- December 30, 2009
- By Maestro
- In Tech Tips
Many Americans spend more time in their cars than in most rooms of their homes, yet they neglect their wheels when it comes to regular “housekeeping.” When it gets really messy, organizing your car can seem as daunting as keeping a closet in order. So we asked California Closet’s organizational expert Ginny Snook Scott how to sort out, size up, store and contain your car cargo in five easy steps. Then we added some ideas for finding the necessary gear to clear out the clutter.
Step one: Sort and clean up
Take everything out of the car, including car seats, music and miscellaneous items stored in the glovebox and door pockets. Don’t forget the trunk and cargo area! Chances are you’ll find all kinds of trash to toss. Organize the rest of the items into three piles: stuff you use all the time, things you use occasionally and items you might need in an emergency. Whatever doesn’t fall into these categories should be stored in your home or garage.
Step two: Analyze
Ask yourself, “How do I use my car?” Are you a salesperson who travels with a trunk load of samples, a parent with two toddlers in car seats or a realtor squiring prospective clients from property to property? Do you make a lot of short trips or are long journeys the norm? What are you always struggling to find? (Pen and paper? Change for the toll? Tissues? Your cell phone?) The answers to these questions should determine your priorities.
Step three: Prioritize
Depending upon your needs, go through your three piles and prioritize the most important items in each group. What do you need to keep close at hand and what can be relegated to the second row or back of the car? Pay attention to duplicates. For example, it’s a good idea to keep drinking water in the car, but not a bunch of half-empty bottles. When you bring three new CDs into the car, take three that you’re tired of back to your house. And just like seasonal clothes in a closet, many items such as ice scrapers and tire chains can be packed away in summer.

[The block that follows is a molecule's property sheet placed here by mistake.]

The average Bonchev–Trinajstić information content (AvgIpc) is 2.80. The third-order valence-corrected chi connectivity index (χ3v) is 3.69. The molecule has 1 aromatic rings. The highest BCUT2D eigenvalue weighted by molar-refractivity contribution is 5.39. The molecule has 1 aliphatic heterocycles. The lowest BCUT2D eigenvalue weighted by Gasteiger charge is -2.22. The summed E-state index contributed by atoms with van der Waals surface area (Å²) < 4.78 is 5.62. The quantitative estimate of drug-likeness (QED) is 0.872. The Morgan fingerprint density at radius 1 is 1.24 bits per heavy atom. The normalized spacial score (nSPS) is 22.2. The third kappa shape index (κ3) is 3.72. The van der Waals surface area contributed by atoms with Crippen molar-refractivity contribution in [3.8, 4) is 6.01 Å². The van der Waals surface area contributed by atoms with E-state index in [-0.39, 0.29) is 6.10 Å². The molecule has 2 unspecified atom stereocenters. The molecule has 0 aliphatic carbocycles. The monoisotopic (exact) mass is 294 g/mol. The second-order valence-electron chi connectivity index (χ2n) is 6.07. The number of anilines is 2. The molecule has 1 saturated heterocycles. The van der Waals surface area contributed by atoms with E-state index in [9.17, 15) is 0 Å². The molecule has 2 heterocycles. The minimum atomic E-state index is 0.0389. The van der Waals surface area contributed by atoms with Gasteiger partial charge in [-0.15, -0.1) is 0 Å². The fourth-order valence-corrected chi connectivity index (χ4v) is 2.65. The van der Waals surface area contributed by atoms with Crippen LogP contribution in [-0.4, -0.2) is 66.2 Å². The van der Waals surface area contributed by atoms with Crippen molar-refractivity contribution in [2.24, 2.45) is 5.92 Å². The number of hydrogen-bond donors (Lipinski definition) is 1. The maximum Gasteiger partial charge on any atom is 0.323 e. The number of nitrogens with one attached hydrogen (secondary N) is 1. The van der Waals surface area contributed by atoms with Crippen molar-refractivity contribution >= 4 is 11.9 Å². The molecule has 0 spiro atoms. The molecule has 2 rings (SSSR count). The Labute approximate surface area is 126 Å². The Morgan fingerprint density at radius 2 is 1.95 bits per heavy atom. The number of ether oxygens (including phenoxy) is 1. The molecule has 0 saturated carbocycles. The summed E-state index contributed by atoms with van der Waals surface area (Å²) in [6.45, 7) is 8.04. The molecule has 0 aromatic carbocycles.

Step four: Contain your needs
Loose objects in the car lead to disorganization and mess. In the event of a sudden stop or a crash, they can also damage your car or, worse, injure your occupants. Automotive accessory shops offer a variety of cargo containers and organizers for every part of the car, from leakproof litter bags, CD storage and trunk organizers to drink coolers, folding hangers and kids’ entertainment centers. For the businessperson, the Lewis N Clark “Business Center” holds folders and has a writing surface and detachable portfolio. Talus makes a great line of car organizers, including the CarGanizer and the Kids Car Travel Organizer, which can make a world of difference. Sites for such storage products include The Busy Woman, The Container Store and Amazon.com.
Step five: Store
Store items you use regularly in places where you can reach them. Can’t find a place to store that big box of facial tissue? Try a “tissue cup,” a paper cup that fits into a cupholder and dispenses tissues one at a time. Of course, keep insurance information, maps, directions and other documents together in the glovebox. And be creative about storing lesser-used and seasonal items — there are often nooks and crannies around the spare tire or in the rear walls of the car that can hold a small first-aid kit, roadside flares or jumper cables. Your owner’s manual (now that you can find it) can be helpful in pointing out hooks and cubbies that might have been overlooked.
Finally, don’t put anything on the floor — even trash — unless it’s designed to sit there. Once you start messing up the floor, you’ll find it too easy to keep adding to it, and soon your car will be cluttered again!
This Article Is Credited to Edmunds